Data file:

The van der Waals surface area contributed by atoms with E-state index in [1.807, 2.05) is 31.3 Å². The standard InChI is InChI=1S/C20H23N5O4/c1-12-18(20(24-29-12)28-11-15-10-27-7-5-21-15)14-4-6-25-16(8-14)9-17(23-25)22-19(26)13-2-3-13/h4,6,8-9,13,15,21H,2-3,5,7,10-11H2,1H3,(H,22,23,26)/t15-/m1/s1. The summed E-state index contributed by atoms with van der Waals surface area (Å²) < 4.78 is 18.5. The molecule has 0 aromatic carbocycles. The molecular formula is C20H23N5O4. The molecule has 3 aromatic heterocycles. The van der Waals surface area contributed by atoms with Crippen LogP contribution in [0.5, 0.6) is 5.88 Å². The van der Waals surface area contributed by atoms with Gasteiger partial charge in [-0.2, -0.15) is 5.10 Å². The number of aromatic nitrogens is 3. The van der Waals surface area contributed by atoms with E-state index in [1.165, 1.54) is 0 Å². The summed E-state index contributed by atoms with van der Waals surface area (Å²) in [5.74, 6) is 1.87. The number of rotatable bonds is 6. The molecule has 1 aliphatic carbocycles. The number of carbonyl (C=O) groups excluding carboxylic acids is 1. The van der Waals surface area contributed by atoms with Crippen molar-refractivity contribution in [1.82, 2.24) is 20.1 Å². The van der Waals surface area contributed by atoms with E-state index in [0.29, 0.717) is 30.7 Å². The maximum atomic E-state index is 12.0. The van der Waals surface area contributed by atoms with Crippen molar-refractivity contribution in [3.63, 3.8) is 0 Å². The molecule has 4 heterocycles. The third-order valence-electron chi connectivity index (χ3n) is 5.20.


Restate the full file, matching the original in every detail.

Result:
The van der Waals surface area contributed by atoms with E-state index in [1.807, 2.05) is 31.3 Å². The standard InChI is InChI=1S/C20H23N5O4/c1-12-18(20(24-29-12)28-11-15-10-27-7-5-21-15)14-4-6-25-16(8-14)9-17(23-25)22-19(26)13-2-3-13/h4,6,8-9,13,15,21H,2-3,5,7,10-11H2,1H3,(H,22,23,26)/t15-/m1/s1. The summed E-state index contributed by atoms with van der Waals surface area (Å²) < 4.78 is 18.5. The molecule has 0 aromatic carbocycles. The molecular formula is C20H23N5O4. The molecule has 3 aromatic heterocycles. The van der Waals surface area contributed by atoms with Crippen LogP contribution in [0.5, 0.6) is 5.88 Å². The van der Waals surface area contributed by atoms with Gasteiger partial charge in [-0.2, -0.15) is 5.10 Å². The number of aromatic nitrogens is 3. The van der Waals surface area contributed by atoms with E-state index in [1.165, 1.54) is 0 Å². The summed E-state index contributed by atoms with van der Waals surface area (Å²) in [5.74, 6) is 1.87. The number of rotatable bonds is 6. The molecule has 1 aliphatic carbocycles. The number of carbonyl (C=O) groups excluding carboxylic acids is 1. The van der Waals surface area contributed by atoms with Crippen molar-refractivity contribution in [1.82, 2.24) is 20.1 Å². The van der Waals surface area contributed by atoms with E-state index in [0.29, 0.717) is 30.7 Å². The maximum atomic E-state index is 12.0. The van der Waals surface area contributed by atoms with Crippen molar-refractivity contribution in [3.63, 3.8) is 0 Å². The molecule has 4 heterocycles. The third-order valence-electron chi connectivity index (χ3n) is 5.20.